Internship (3 Credits)

Each student must complete one 3-credit internship. As interns, students may work for city, suburban, or regional planning agencies, neighborhood development groups, banks, municipal housing or budgeting units, planning journals, or other groups approved by the department. For many students, field experiences have led to full-time employment after graduation. Click here for the syllabus that accompanies the internship.

Unrestricted Electives (12 Credits)

Students may pursue up to 12 credits of unrestricted electives outside the department. Unrestricted electives must be urban-planning-related. Students have opportunities to fulfill electives by studying abroad, including an exchange program with The Bartlett School of Planning in London, UK. Students should consult with their advisor if they plan to take courses outside the department to be sure they qualify.

Syllabi from selected electives:

Advanced Geospatial Methods for Environmental Planning
Cities and Health
Community Planning in New York City
Designing Resilient Cities
Diversity and the City
Economics of Real Estate Development
Environmental Impact Review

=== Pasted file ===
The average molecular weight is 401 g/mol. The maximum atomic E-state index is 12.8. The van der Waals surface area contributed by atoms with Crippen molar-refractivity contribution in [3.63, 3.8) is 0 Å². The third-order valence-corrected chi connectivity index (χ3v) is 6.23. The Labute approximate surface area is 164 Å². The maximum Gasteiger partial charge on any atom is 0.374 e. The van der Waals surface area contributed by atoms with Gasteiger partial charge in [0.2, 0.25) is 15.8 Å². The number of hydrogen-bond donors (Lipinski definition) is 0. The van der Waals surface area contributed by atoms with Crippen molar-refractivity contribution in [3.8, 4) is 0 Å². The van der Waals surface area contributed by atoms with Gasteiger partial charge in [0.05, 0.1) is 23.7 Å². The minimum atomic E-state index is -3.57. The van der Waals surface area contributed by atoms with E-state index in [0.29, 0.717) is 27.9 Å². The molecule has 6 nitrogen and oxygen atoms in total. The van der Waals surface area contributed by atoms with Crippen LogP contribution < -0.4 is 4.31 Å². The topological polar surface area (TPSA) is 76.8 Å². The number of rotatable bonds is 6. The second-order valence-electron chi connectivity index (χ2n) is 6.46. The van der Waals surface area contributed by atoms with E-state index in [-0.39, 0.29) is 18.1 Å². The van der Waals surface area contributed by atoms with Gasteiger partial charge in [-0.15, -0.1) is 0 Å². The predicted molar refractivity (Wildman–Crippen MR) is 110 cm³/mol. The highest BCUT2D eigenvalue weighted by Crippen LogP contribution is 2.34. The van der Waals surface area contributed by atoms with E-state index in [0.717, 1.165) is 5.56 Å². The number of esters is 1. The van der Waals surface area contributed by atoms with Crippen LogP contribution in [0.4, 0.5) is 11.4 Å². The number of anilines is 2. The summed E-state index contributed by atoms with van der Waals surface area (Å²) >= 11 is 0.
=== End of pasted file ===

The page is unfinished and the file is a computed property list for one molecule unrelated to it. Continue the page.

Environmental Justice
Governing the City
Graphic Communication
Green Infrastructure and the Waterfront
Introduction to Housing
Introduction to Transportation Planning
Introduction to Urban Design
Land Use Law
Leading in the US Nonprofit Sector
Placemaking: Introduction to Place Design and Management
Planning for Economic Development
Popular Participation in Planning and Development
Public Transit Planning
Resilience and Infrastructure Planning in New York City
Sustainable Environments
Site Planning Workshop
Transportation Policy and Advocacy
U.S. Immigration and Immigration Policies

Areas of Concentration (12 Credits)

The MUP graduate program offers the following areas of concentration:

  • Community Planning and Advocacy
  • Sustainability and the Environment
  • Transportation and Infrastructure
  • Housing and the Built Environment (including Urban Design and Historic Preservation)
  • Economic Development
  • General Practice

Each concentration is designed to give students a working knowledge of specific foci within the planning field. To fulfill the concentration requirement, students select four elective courses related to the concentration in consultation with their advisor, from the suggested list. For more detailed information and classes that can be taken for each concentration, please see page two of the MUP Degree Requirements Worksheet. Many recent electives are linked with their syllabi on this page.

Students with special interests may create a custom concentration. In developing their programs, students may combine Hunter courses with the resources of the larger City University community or other approved institutions. Some individually tailored specializations may include Education Planning and Policy, Immigration and Global Change, and Urban Information Systems.